Septegenarian Don Anselmo Proharan, a retired government minister, finds himself sharing living space with his son, a penurious, bourgeoisie solicitor and his family. Don Anselmo, a widower, is restricted to one room of the house, and his social life has narrowed to attending wakes, funerals, and visiting the cemetery. When his paraplegic friend Don Lucas, gets a motorized wheelchair, Proharan accompanies him to his wife's grave to leave flowers. Don Anselmo soon becomes obsessed with getting his own "little coach" and joining the subculture of other "cochetito" owners. However, when his tight-fisted son refuses to buy a chair for him, the old man tries several gambits to get one. Written by
All of the friends of Anselmo (Pepe Isbert, a genius) have their own disabled-adapted little cars, they go anywhere they want: to the main square, to the country... Anselmo's on his own, and he feels lonely. No way! He decides he also wants one of those cars (doesn't matter if he's not a disabled person) and he'll do ANYTHING to get one: to pretend he's been left paralyzed, to steal... WHATEVER it takes.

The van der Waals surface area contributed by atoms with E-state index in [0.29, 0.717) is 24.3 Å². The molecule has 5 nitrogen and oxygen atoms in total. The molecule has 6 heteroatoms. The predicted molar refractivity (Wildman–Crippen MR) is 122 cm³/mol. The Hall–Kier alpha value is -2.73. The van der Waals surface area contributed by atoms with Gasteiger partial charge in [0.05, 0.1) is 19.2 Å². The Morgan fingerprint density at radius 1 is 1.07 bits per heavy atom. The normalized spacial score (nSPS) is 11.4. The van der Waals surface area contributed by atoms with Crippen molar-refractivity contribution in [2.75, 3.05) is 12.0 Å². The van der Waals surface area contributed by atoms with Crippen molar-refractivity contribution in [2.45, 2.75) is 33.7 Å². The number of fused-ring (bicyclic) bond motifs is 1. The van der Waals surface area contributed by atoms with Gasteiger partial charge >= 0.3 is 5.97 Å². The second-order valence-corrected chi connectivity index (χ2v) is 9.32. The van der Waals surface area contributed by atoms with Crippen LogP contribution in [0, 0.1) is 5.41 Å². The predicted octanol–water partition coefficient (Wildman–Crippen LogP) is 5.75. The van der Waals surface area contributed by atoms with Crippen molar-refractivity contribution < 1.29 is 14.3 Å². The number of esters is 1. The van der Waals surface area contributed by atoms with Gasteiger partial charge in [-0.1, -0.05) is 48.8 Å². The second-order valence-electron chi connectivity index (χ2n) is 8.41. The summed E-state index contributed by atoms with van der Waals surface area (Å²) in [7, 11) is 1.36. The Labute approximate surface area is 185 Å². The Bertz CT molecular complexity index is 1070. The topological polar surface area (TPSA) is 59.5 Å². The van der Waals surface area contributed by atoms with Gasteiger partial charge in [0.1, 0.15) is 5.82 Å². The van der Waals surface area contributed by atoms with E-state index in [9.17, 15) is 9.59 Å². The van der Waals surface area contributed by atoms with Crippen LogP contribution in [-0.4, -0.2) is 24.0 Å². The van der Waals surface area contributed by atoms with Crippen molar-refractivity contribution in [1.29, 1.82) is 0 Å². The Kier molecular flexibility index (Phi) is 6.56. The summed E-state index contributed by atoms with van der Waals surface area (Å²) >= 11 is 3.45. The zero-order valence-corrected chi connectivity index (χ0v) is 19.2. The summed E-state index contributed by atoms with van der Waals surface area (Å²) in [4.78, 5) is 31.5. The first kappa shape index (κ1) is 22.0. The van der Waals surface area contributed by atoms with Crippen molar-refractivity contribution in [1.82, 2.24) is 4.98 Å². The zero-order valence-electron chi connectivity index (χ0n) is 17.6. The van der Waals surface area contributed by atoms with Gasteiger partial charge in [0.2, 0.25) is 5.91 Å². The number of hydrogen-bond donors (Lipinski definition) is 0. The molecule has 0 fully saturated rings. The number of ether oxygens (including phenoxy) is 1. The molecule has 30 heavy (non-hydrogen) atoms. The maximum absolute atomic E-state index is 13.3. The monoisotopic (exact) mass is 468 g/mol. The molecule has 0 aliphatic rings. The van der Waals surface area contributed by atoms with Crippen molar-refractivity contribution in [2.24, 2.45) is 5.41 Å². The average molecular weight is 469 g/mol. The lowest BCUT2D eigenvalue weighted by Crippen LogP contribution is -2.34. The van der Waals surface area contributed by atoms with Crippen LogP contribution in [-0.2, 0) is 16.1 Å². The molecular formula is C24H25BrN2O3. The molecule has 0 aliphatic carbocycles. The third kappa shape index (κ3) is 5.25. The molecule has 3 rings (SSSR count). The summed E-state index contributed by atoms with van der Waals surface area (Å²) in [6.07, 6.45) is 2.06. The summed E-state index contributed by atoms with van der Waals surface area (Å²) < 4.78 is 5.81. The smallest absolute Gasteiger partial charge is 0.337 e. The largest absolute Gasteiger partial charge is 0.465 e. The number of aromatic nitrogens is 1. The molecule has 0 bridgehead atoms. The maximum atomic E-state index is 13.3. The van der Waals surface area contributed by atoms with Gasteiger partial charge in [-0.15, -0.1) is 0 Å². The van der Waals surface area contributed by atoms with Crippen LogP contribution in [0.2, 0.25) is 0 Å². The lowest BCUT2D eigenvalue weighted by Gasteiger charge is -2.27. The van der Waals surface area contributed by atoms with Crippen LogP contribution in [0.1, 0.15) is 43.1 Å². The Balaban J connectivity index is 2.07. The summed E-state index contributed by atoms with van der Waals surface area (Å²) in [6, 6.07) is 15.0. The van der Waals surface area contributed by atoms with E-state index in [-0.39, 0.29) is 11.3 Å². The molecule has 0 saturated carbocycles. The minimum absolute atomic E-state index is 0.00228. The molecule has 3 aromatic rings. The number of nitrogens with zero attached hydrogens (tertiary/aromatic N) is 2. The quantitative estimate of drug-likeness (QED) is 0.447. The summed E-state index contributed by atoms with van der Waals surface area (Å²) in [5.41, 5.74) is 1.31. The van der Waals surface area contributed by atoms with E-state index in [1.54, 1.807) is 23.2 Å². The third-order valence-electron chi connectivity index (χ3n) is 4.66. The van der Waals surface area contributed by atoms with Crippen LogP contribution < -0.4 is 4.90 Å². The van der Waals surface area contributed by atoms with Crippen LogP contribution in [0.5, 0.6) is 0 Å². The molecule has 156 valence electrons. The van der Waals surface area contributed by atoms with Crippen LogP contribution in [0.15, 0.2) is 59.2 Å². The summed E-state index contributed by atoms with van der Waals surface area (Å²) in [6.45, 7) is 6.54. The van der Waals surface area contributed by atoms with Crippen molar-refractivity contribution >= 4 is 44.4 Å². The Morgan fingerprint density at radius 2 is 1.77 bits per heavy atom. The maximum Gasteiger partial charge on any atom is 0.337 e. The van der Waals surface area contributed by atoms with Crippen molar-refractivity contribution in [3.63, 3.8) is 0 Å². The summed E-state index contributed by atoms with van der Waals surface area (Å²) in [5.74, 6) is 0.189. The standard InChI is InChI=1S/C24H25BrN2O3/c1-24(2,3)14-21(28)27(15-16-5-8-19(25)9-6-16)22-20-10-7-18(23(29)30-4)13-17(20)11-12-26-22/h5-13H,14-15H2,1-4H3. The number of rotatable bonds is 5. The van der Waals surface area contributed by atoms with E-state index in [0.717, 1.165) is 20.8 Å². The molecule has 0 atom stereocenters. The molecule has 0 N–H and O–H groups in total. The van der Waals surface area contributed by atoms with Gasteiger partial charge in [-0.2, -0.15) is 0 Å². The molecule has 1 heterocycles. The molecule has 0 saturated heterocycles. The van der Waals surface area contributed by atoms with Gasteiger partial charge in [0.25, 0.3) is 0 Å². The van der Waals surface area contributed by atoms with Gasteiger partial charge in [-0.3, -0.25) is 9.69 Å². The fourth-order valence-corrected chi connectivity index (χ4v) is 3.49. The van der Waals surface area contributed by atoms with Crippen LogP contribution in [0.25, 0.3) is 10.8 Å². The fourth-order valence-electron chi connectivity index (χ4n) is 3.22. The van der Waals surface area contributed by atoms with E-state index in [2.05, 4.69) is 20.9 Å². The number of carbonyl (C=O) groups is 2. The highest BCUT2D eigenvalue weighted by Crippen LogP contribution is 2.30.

"El cochecito" is nothing but a classic of Spanish cinema (or of cinema in general) and such a referent of European realism. It is a so funny comedy written by Rafael Azcona (maybe the best Spanish scriptwriter ever) and placed on the impoverished streets of Madrid (late 50's).
You MUSTN'T miss this one (not if you love cinema).
*My rate: 9/10
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